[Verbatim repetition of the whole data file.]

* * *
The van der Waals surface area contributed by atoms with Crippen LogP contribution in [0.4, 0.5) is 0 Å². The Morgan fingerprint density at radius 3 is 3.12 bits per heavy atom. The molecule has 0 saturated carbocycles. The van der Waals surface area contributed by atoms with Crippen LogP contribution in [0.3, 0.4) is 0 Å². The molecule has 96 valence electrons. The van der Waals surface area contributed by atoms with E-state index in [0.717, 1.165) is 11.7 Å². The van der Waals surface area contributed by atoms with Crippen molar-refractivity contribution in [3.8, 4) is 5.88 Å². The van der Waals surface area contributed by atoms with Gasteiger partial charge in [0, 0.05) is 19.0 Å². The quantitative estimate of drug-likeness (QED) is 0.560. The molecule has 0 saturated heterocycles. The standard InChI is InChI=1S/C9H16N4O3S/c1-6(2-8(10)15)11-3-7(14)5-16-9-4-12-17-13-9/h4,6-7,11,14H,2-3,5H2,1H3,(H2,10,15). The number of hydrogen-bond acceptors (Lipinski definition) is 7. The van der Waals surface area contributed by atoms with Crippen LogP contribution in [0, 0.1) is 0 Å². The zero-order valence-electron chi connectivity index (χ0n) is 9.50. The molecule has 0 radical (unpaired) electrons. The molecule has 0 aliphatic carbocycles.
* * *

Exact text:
The van der Waals surface area contributed by atoms with Crippen LogP contribution in [0.4, 0.5) is 0 Å². The Morgan fingerprint density at radius 3 is 3.12 bits per heavy atom. The molecule has 0 saturated carbocycles. The van der Waals surface area contributed by atoms with Crippen LogP contribution in [0.3, 0.4) is 0 Å². The molecule has 96 valence electrons. The van der Waals surface area contributed by atoms with E-state index in [0.717, 1.165) is 11.7 Å². The van der Waals surface area contributed by atoms with Crippen molar-refractivity contribution in [3.8, 4) is 5.88 Å². The van der Waals surface area contributed by atoms with Gasteiger partial charge in [0, 0.05) is 19.0 Å². The quantitative estimate of drug-likeness (QED) is 0.560. The molecule has 0 saturated heterocycles. The standard InChI is InChI=1S/C9H16N4O3S/c1-6(2-8(10)15)11-3-7(14)5-16-9-4-12-17-13-9/h4,6-7,11,14H,2-3,5H2,1H3,(H2,10,15). The number of hydrogen-bond acceptors (Lipinski definition) is 7. The van der Waals surface area contributed by atoms with Crippen LogP contribution in [0, 0.1) is 0 Å². The zero-order valence-electron chi connectivity index (χ0n) is 9.50. The molecule has 0 radical (unpaired) electrons. The molecule has 0 aliphatic carbocycles.